man asleep at laptop

The Zoom Fatigue is the Message

Ivan Storck
2 min readNov 5, 2020


Virtual events are not the same as in person events. We’ve spent a lot of time in the pandemic trying to replicate the office. Fifteen-minute stand-ups on Zoom every day. Hour long meetings of all kinds. Two full days of quarterly planning. Four days of virtual conference. And no virtual water-cooler.

We all know Zoom fatigue is a thing. And yet, we still repeat the same madness every day. Is it really the best thing we have? No, I don’t think so.

The same thing happens with every new medium. The first TV shows were just live-action plays. We are in that early stage with virtual work. Eventually TV shows matured to use cinematic techniques, mixing media.

That’s where virtual work needs to go. As we become more familiar with the technology, our use of it will mature, hopefully into something that’s more interesting and less psychologically exhausting.

AWS re:Invent conference recognizes this and has re-scheduled from a multi-day conference into a multi-week virtual event. I applaud them for taking this bold step.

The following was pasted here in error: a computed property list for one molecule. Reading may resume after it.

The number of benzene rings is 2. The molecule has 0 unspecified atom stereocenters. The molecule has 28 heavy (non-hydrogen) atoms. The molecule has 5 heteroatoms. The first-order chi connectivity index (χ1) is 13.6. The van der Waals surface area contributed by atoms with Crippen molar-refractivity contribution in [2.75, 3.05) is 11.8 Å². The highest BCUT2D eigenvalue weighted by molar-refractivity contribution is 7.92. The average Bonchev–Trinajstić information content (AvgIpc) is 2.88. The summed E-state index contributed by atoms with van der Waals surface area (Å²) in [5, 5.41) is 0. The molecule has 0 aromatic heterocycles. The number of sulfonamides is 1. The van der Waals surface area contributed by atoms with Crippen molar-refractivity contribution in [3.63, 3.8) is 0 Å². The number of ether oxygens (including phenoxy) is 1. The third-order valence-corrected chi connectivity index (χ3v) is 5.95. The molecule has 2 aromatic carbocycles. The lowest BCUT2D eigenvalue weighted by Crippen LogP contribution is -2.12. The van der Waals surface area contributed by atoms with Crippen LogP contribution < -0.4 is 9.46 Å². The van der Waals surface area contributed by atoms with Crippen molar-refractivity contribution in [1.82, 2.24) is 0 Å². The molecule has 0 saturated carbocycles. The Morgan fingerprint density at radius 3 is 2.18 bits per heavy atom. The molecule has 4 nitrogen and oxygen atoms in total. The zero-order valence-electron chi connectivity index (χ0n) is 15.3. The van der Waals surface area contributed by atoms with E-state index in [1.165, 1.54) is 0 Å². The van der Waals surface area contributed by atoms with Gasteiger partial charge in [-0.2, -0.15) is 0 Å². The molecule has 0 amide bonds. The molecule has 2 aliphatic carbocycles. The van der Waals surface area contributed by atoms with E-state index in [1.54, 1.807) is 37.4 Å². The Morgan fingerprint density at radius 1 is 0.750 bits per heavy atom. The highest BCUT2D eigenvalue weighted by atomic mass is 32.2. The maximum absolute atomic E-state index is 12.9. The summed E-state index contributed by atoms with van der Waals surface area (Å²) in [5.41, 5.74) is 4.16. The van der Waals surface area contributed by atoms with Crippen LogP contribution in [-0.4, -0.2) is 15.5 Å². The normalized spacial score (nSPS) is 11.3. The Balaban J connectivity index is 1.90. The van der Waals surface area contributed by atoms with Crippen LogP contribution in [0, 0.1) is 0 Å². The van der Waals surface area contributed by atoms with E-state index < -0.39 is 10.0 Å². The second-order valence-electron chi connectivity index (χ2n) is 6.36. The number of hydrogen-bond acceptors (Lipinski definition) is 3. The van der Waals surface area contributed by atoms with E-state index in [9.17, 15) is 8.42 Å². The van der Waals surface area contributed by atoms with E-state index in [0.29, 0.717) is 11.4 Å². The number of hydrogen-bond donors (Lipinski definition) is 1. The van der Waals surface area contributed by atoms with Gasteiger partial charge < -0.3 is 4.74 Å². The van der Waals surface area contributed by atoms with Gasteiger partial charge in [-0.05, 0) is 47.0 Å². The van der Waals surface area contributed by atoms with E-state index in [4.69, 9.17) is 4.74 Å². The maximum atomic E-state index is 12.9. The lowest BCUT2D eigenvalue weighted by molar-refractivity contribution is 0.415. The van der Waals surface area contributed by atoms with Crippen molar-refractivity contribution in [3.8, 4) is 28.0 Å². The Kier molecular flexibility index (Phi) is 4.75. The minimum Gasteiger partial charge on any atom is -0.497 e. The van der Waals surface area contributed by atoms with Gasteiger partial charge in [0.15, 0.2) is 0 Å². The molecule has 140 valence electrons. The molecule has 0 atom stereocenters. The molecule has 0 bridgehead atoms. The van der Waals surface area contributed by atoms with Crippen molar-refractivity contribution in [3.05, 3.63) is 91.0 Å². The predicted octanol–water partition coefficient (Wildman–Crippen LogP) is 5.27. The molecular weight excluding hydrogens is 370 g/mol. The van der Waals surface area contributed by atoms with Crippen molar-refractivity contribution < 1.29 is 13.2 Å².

I also applaud the planners who are just getting shit done, keeping things going any way they can, while home-schooling, working from home, and doing all the other things we do during the pandemic. Not everyone has time to re-invent right now. If you recently hosted an event that was all Zoom, that’s an achievement in itself, and I’m grateful.

We’re all stuck at home, desperately seeking connection outside our nuclear families. Video is a terrific way of getting that. Great for conveying emotion and connection. Not necessary for status updates.

Let’s mix up the media, depending on the message. How is your business going to adapt to going virtual. Try to replicate real-life, or innovate? What are you trying to communicate?



Ivan Storck

Web Development, Geospatial coding, and Aerial Photography. Crazy about paddle sports in the Salish Sea.